The City of Lubbock stepped into the state’s spotlight in honor of ‘Lubbock Day’ at the Texas Capitol Monday.
More than 100 people made the nearly 400-mile trip from Lubbock to Austin for ‘Lubbock Day,’ a time for business and community leaders to bring local issues and concerns to the attention of lawmakers.
The opportunity comes once every two years, when Texas lawmakers go into session, to ensure the city and the people who call Lubbock home, have voice at the Capitol, now and in the future.
Three state lawmakers who represent Lubbock met with business and community leaders Wednesday morning.
Many business and community leaders from Lubbock voiced concerns about the same “major issue,” the need for state funding to help pay for the new Texas Tech veterinary school.
State Rep. John Frullo, R-Lubbock, asked the crowd how many believe state support for the veterinary school school is important and every hand in the room went up in the air.
“We are working on that,” Frullo said, “and there is a real need that’s not being met by other vet schools.”
Frullo, along with State Rep. Dustin Burrows and State Sen. Charles Perry, vowed to carve out a place for Lubbock in the State Capitol, to address the issues that are most important to the city and the people who call Lubbock home.
“The High Plains of Texas is different, our situation is different,” said Steve Verett, Executive Vice President for Plains Cotton Growers, Inc.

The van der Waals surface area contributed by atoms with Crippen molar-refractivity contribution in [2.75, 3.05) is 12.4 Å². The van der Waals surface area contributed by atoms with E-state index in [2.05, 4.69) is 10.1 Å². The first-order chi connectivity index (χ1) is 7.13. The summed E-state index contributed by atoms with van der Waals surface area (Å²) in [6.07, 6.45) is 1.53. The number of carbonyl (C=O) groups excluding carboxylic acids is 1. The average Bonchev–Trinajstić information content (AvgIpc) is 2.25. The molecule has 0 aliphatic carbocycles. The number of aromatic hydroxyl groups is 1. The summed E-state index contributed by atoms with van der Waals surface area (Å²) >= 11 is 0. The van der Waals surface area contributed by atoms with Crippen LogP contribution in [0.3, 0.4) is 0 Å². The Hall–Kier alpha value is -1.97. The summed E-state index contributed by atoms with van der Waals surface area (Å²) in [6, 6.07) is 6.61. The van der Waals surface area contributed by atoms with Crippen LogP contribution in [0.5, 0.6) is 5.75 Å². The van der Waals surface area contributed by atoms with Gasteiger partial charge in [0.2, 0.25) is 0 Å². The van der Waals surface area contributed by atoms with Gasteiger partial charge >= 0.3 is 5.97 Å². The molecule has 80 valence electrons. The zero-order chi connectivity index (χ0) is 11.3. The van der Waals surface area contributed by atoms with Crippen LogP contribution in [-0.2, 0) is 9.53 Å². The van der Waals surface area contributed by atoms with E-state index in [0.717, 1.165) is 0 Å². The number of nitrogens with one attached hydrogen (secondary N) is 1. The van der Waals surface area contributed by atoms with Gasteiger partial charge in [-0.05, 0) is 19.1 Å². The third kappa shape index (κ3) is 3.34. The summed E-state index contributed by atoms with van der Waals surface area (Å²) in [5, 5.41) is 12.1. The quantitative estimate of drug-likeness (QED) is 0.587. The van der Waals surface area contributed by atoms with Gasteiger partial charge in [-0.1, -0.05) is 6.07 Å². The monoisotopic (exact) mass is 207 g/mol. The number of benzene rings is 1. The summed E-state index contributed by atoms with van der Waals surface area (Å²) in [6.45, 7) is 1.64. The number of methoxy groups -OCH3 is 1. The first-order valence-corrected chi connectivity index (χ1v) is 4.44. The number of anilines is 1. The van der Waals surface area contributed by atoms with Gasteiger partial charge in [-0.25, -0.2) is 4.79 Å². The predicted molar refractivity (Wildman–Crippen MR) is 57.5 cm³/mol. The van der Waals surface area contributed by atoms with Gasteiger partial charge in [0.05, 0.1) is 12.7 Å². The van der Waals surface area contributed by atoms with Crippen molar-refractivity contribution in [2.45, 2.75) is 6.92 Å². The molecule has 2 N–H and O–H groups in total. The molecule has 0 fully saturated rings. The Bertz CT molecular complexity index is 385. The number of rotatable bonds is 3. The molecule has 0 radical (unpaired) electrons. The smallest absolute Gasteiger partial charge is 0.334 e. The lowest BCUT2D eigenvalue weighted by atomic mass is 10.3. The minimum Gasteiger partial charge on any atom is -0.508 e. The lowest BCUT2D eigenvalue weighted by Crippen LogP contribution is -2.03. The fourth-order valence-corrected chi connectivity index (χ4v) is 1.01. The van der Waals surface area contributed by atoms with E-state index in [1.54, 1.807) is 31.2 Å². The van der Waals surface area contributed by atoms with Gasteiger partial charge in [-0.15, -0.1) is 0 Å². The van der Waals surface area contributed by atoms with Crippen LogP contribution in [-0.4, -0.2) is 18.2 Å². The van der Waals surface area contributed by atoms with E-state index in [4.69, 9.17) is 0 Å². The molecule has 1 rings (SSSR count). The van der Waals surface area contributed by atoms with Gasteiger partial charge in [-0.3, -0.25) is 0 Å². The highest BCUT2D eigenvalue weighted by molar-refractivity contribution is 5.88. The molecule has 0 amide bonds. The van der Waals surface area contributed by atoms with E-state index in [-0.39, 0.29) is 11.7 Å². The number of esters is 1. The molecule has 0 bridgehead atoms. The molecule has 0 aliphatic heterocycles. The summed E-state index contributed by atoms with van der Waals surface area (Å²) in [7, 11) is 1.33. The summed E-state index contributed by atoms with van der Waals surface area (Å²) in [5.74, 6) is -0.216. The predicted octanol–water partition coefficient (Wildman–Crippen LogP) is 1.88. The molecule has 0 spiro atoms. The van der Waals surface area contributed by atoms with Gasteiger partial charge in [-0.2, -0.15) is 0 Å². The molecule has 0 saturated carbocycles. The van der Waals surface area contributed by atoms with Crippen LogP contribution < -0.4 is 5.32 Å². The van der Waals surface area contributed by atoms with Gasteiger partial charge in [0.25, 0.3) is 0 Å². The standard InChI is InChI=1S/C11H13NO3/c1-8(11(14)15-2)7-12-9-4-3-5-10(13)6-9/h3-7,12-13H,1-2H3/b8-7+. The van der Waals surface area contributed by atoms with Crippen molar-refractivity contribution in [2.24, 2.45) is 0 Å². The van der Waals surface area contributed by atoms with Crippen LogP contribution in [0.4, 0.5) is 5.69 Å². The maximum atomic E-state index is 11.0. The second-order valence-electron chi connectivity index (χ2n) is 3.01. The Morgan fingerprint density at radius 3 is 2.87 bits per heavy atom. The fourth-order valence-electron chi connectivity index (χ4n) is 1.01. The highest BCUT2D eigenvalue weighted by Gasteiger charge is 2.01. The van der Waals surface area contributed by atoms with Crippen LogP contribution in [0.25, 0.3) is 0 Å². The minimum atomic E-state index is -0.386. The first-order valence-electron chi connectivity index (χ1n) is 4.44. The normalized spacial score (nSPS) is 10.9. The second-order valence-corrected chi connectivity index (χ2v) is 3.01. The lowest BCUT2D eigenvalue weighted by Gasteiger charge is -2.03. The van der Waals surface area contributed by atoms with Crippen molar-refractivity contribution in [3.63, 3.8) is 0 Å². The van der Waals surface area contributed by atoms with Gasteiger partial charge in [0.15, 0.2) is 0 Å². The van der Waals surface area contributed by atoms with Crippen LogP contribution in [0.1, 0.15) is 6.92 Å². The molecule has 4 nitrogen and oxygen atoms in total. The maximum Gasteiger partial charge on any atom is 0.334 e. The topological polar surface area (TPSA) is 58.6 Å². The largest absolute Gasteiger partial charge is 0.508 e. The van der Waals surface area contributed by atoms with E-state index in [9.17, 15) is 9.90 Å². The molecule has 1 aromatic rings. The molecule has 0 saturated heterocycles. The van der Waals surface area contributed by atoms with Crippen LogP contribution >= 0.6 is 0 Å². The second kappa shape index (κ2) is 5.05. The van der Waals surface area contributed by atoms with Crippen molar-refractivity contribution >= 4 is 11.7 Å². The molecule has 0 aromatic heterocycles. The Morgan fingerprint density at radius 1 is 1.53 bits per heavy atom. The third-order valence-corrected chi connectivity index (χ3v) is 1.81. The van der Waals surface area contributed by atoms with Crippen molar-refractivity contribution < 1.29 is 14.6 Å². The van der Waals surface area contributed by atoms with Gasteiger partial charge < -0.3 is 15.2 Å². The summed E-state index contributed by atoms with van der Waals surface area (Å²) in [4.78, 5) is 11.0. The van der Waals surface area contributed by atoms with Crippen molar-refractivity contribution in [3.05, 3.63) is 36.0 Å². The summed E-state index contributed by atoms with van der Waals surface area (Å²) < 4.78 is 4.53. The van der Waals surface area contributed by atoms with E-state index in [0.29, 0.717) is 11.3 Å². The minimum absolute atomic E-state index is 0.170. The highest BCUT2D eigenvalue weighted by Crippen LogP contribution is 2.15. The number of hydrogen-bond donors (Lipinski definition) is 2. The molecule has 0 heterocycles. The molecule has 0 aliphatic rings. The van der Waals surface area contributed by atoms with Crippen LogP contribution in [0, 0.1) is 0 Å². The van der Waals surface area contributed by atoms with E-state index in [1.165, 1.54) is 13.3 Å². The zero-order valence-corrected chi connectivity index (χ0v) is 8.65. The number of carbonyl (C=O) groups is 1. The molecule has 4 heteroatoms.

“Certainly there’s always concerns about education and healthcare, all the things that are important to all Texans but may have a unique application to the rural areas and places like Lubbock,” Verett said.
While pushing local issues onto the statewide stage, ‘Lubbock Day’ is also about selling state government to the city’s next generation.
“Citizens have to understand the role that they play because so often people complain about government and the decisions that are made but they are not part of the process,” said Cory Powell, Chairman Elect of the Lubbock Chamber of Commerce.
“It’s a good way to remind the citizens of our communities, the important role they play in government,” Powell said.
Rep. Burrows, R-Lubbock, first visited the Capitol with his Leadership Lubbock class more than a decade ago.
Former State Sen. Robert Duncan inspired Burrows to get involved in policy decision making. Now in his second term in the Texas House, Rep. Burrows hopes to encourage others to get involved in state politics.
“Whether it’s serving on boards or running for state office, it’s just important for good people from Lubbock to be active in their community and have their voice heard,” Burrows said.
Burrows declared Wednesday ‘Lubbock Day’ in the Texas House. “It’s an honor to introduce my neighbors, friends and proud citizens of my hometown, the City of Lubbock,” said Burrows.
Sen. Perry read the proclamation in the State Senate to recognize Lubbock, the city he’s called home for the past 35 years.